Mysticism/Psych Course 3: Introduction video: Mysticism
The first video of the Modern European Mysticism and Psychological Thought class gave a working definition of mysticism and two approaches of its relation to psychology. The text of the summary below is taken verbatim from the transcript.
- find new ways of looking at mystical texts and mystical life [… and] at psychology,
- learning skills: how to understand the mystical phenomena [… and] psychological phenomena
- We’ll be working on two levels
- logical structure for understanding modern psychology
- we’ll learn how to read texts.
- mysticism is […] a network of communities, which extends across thousands of years, across continents.
- Definition of mysticism: a means of experiencing reality, the everyday reality that we all experience, in a much more intense, powerful, focused, and, rich manner, that leads this reality to transform itself, until it becomes maybe an alternative reality…
- Mysticism is first of all a transformation of perception -> overlap between mysticism and psychology
- Two approaches
- First approach focuses on what’s shared: that mystics work with the same ingredients. They work with the human condition: with the human body, with the human mind, with the human psyche, psychology. And then they want to transform it. Mysticism is really the same phenomena in different cultures
- The second approach: Each tradition wants to build a different alternative universe to the one that we usually inhabit… the transformation of the reality that is shared is shared, but the way it transforms … goes in different directions. … There are different forms of mysticism rather than one form with different expressions.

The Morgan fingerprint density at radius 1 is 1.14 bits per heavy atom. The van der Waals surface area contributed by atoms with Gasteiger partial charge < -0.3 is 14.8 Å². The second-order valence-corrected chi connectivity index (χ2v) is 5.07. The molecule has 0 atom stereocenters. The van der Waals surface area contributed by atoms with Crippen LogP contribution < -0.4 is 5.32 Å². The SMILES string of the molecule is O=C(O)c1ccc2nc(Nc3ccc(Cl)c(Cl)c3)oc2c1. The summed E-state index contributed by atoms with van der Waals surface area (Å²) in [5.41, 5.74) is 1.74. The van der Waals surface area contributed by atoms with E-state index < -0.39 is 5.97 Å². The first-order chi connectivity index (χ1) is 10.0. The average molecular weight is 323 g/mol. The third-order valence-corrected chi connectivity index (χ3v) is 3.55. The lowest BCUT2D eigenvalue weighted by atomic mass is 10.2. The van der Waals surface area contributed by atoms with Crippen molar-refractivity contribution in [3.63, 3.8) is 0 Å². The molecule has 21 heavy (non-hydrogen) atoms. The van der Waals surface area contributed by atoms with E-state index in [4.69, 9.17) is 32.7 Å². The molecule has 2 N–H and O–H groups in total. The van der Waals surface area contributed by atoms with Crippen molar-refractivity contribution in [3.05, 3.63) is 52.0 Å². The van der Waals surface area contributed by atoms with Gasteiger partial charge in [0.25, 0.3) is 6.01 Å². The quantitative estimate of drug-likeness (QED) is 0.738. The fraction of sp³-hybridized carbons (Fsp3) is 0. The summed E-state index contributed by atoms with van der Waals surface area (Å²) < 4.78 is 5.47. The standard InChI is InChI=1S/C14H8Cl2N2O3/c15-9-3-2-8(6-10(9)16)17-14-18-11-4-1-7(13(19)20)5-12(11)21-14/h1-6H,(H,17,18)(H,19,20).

- Both are right. … reality is shared, the transformations are different, and mysticism is a bit of both.
- Different cultures cultivate emotions in a different way
- Mysticism can have a shared psychology. Different mystical systems can have a shared psychology on one hand, and yet the way culture shapes emotion… the way we experience ourself, how much we experience ourself… can differ from culture to culture, from society to society, and therefore from one mystical system to another.
And now some personal comments As I was listening to the lecture I realized that I experienced disappointment due to lack of infotainment. The lectures and exercises of the last course I took, Creativity, Innoviation and Change, were entertaining. Dr. Garb’s first lecture though was the opposite: nothing else just him sitting in front of a blue screen and his expression was not very agitated either. I wouldn’t go as far as calling it monotone, but I had a bit of a hard time focusing. I have to retrain my expectations and re-learn to learn from more traditional lectures, with no props or visual excitement.
Having overcome the above personal burden, I could start to enjoy what I learned. Thinking of mysticism as an altered way of experiencing and formulating reality is more acceptable for me, than simply focusing on its “esoteric” nature, which is all about the limited number of people, who can belong. Paying attention the what, why and how as opposed to the who always produces better results in science. And my approach to this course and its topic is coming more from science than personal experience.
Finally, the idea of how different cultures create different versions of mysticism was also dear to me. As my sociology training ingrained me that all societal norms and forms are social structures it made sense that working with mysticism the same way would fit my worldview quite well. Looking forward the next lectures
* This blog entry is part of my series on the “Modern European Mysticism and Psychological Thought” course I am taking.